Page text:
Did you know that you can block package updates under Ubuntu and Debian? Let’s say you have a lot of packages installed on your Ubuntu / Debian system and (for whatever reason) you want that specific packages aren’t getting updated whenever you do a system upgrade. This short article is going to show you how to prevent this packages from being updated.
APT or Aptitude: Both can block package updates
Debian / Ubuntu basically has two ways to manage packages. To be more specific there are two package managers which can be used on the console for updating, installing and removing packages / software under your Ubuntu / Debian systems. These two solutions are APT and Aptitude. This article describes how to prevent packages from being updated with both solutions. If you don’t know which of those two you should go with: Simply go with the APT tools (apt-get, apt-mark, apt-cache, …).
How to prevent packages from being updated.
You can always prevent packages from being updated with the help of APT. APT comes with every Ubuntu / Debian installation, so the following command should definitely work on any Debian / Ubuntu based system:
user@system:~$ sudo apt-mark hold <name of the package>
You have to change <name of the package> with the package you want to hold of course. So for e.g. if you want to prevent vlc from getting updated, the command would look like this:
user@system:~$ sudo apt-mark hold vlc
If you’re and Aptitude user instead, the command (with the exact same result) looks like this:
user@system:~$ sudo aptitude hold vlc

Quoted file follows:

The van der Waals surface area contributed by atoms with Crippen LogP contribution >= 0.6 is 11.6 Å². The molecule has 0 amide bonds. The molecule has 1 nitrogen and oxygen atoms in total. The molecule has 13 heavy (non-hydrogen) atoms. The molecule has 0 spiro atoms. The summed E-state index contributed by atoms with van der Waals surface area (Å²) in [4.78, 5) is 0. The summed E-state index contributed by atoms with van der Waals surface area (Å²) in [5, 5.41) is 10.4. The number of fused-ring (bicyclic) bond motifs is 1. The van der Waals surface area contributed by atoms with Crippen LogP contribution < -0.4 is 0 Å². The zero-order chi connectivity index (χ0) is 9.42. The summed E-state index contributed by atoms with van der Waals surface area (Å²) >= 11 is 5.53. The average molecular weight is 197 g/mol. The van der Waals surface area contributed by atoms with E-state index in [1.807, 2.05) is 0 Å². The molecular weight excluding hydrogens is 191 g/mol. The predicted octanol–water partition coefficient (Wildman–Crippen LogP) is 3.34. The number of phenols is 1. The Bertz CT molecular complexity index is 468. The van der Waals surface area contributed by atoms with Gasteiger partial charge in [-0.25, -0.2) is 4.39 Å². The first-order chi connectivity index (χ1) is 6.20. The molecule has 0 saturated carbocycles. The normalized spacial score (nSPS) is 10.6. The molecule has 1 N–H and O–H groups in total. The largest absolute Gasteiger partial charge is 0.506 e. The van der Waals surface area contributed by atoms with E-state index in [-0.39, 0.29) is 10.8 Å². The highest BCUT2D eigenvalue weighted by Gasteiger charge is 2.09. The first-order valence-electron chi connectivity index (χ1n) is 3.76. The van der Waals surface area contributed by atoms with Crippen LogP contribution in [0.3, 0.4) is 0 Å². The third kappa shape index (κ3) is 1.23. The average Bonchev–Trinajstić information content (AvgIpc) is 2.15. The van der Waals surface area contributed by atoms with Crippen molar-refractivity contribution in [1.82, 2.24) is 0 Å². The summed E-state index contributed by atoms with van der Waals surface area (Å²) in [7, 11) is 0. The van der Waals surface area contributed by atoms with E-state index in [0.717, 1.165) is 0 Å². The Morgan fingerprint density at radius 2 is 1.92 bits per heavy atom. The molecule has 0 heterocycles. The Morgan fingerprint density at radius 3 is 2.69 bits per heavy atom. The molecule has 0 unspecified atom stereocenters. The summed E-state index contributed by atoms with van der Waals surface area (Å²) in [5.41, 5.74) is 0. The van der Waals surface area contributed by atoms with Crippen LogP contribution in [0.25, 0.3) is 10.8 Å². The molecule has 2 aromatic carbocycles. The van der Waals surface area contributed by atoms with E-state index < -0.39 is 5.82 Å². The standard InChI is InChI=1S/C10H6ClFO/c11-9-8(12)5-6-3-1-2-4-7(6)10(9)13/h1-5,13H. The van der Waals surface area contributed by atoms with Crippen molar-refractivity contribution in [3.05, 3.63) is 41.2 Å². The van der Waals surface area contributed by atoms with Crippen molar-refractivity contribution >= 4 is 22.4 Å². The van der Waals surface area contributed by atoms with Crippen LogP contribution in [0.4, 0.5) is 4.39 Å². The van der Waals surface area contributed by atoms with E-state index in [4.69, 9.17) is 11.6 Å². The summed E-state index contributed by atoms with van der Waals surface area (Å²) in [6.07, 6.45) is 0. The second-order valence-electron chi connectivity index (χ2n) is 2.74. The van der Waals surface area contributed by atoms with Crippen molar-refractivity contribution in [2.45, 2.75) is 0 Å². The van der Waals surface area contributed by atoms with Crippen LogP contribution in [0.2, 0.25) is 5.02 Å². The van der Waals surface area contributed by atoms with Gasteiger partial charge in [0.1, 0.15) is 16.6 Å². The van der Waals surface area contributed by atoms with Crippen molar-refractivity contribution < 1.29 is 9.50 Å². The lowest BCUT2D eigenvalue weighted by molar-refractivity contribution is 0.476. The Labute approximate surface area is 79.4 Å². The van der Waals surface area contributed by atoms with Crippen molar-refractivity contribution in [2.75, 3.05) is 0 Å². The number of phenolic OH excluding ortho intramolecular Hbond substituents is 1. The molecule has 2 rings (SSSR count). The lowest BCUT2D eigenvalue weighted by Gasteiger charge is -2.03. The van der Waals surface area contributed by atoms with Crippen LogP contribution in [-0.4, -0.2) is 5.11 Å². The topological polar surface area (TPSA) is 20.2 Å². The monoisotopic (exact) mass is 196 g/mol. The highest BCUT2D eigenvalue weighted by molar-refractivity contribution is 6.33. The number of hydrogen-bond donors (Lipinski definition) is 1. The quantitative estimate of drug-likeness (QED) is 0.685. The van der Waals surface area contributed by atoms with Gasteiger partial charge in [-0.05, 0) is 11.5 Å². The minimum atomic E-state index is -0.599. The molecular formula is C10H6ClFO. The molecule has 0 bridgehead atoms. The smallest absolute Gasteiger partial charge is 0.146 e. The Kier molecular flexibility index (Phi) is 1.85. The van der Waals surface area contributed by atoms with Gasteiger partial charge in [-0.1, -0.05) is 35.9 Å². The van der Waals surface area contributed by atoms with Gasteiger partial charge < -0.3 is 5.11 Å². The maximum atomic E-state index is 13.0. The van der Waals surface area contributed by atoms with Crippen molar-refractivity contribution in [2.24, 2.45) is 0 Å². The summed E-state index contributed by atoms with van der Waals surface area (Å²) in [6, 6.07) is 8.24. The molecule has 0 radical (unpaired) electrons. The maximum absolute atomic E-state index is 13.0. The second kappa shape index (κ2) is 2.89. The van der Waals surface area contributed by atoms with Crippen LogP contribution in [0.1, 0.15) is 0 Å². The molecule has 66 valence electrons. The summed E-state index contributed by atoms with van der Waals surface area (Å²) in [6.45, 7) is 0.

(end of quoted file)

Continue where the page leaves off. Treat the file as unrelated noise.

If you now update your system with the classical apt-get upgrade command for e.g., the package vlc isn’t going to be upgraded. APT, as well as Aptitude, will echo a notice which is saying that the package has been prevented from being updated.
How to unhold the package?
So, to hold a package is rather easy. But what to do when you want to unhold this package in order to get it updated again? If we use our vlc package from the example above again, the command to unhold and make a package available for an update with APT looks like this:
user@system:~$ sudo apt-mark unhold vlc
Again, the same command with the exact same result in Aptitude does look like this:
user@system:~$ sudo aptitude unhold vlc
But why to hold a package anyway?
You may ask yourself why you should hold a package anyway. Well, there are several reasons to do this. For e.g. sometimes you update a package and after this update the software doesn’t work as expected. So if you encounter a problem after an update on a test system, you could hold / block the specific package which causes you trouble on a production system before updating that system. Another example would be that you might have to check the configuration files first before updating a specific software. However, you want to install the latest security updates for the other installed packages. With holding the package you can update the other packages without touching the once you block. Of course there are many other reasons why holding a package is a useful and a needed feature. You can also do this with a graphical solution like Synaptics. However, the console way of block package updates is much more easier and faster (IMHO) 😉